I have a numerical code which is MPI+OpenMP (hybrid) parallelized and an available computational resource of 32 nodes with 16 cores on each node. The code has been tested for MPI scalability up to 16 cores on different nodes and OpenMP scalability on 16 cores on a single node.

Can I assume the hybrid parallelization to be scalable on $32\times 16$ cores?

Edit: MPI+OpenMP is done in such a way that MPI processes are launched at the beginning itself and shared memory parallelization is done within each process using a few PARALLEL DO loops.

  • $\begingroup$ Do any of the threaded sections of the code also include MPI calls, or are the two logically separated? $\endgroup$
    – origimbo
    Commented Apr 28, 2016 at 14:23

2 Answers 2


No. You need to test it to that scale, especially if you have MPI calls within OpenMP regions.

  • $\begingroup$ Since there is a restriction on total CPU time used by different users in the facility I am availing, it will be difficult to perform a test to the scale. $\endgroup$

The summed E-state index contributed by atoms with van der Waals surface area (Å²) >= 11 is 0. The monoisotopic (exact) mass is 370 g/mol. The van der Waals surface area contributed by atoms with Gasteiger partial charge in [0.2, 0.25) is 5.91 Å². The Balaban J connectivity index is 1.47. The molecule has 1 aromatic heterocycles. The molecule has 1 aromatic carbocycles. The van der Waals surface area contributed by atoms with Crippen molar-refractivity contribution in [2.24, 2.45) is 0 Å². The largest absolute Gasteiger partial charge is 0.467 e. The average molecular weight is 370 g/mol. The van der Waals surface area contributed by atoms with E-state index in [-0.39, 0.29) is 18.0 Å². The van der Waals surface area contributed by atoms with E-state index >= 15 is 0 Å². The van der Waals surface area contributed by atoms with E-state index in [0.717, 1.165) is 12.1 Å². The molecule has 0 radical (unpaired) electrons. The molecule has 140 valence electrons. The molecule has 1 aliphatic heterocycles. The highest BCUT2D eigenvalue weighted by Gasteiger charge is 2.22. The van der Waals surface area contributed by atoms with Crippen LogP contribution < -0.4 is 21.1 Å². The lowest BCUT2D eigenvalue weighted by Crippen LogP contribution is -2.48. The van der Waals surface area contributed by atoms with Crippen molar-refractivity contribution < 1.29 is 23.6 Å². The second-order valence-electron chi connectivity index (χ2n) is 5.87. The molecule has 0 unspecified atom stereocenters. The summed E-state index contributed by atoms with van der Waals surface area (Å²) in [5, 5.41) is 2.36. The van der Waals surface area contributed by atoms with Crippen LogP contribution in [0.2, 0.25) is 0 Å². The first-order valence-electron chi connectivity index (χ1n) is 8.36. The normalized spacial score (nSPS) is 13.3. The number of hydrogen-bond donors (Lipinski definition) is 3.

– boltz
    Commented Apr 30, 2016 at 6:11
  • $\begingroup$ a) They don't all have to fit in one job. b) If you do a strong scaling test so that the problem sized is fixed globally, then the run time should get shorter as you scale up. $\endgroup$
    – Bill Barth
    Commented Apr 30, 2016 at 13:51

As a general rule, I would test out the combination of cores and nodes, since scalability depends on so many factors: having enough to do on each node and then core, task / data parallelism in your problem, how well the code is architected to perform MPI communications without interrupting the openMP threads, etc. Most of the times one can avoid MPI calls from within openMP loops, and I have.


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